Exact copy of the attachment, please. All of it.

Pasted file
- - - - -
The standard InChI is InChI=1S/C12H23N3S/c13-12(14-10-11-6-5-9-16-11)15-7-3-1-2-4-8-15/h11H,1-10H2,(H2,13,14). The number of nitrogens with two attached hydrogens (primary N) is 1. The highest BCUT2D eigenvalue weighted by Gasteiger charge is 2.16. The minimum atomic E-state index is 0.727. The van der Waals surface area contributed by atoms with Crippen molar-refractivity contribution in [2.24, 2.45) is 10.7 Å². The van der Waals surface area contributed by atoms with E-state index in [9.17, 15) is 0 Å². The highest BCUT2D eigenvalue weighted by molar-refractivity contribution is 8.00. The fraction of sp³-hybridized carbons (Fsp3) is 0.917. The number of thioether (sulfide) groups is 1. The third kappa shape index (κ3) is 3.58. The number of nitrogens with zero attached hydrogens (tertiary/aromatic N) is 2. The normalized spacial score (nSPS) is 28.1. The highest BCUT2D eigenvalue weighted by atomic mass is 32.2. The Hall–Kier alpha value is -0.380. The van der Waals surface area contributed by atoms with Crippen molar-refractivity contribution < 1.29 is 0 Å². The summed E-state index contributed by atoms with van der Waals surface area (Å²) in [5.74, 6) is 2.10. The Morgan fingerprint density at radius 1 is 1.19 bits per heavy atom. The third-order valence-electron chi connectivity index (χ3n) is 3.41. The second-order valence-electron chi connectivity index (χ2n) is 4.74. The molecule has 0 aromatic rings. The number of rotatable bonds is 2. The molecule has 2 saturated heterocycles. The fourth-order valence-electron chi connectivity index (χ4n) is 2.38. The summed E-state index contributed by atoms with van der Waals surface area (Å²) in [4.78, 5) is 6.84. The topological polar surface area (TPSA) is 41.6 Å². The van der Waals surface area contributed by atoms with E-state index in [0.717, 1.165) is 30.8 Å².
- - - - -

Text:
The standard InChI is InChI=1S/C12H23N3S/c13-12(14-10-11-6-5-9-16-11)15-7-3-1-2-4-8-15/h11H,1-10H2,(H2,13,14). The number of nitrogens with two attached hydrogens (primary N) is 1. The highest BCUT2D eigenvalue weighted by Gasteiger charge is 2.16. The minimum atomic E-state index is 0.727. The van der Waals surface area contributed by atoms with Crippen molar-refractivity contribution in [2.24, 2.45) is 10.7 Å². The van der Waals surface area contributed by atoms with E-state index in [9.17, 15) is 0 Å². The highest BCUT2D eigenvalue weighted by molar-refractivity contribution is 8.00. The fraction of sp³-hybridized carbons (Fsp3) is 0.917. The number of thioether (sulfide) groups is 1. The third kappa shape index (κ3) is 3.58. The number of nitrogens with zero attached hydrogens (tertiary/aromatic N) is 2. The normalized spacial score (nSPS) is 28.1. The highest BCUT2D eigenvalue weighted by atomic mass is 32.2. The Hall–Kier alpha value is -0.380. The van der Waals surface area contributed by atoms with Crippen molar-refractivity contribution < 1.29 is 0 Å². The summed E-state index contributed by atoms with van der Waals surface area (Å²) in [5.74, 6) is 2.10. The Morgan fingerprint density at radius 1 is 1.19 bits per heavy atom. The third-order valence-electron chi connectivity index (χ3n) is 3.41. The second-order valence-electron chi connectivity index (χ2n) is 4.74. The molecule has 0 aromatic rings. The number of rotatable bonds is 2. The molecule has 2 saturated heterocycles. The fourth-order valence-electron chi connectivity index (χ4n) is 2.38. The summed E-state index contributed by atoms with van der Waals surface area (Å²) in [4.78, 5) is 6.84. The topological polar surface area (TPSA) is 41.6 Å². The van der Waals surface area contributed by atoms with E-state index in [0.717, 1.165) is 30.8 Å².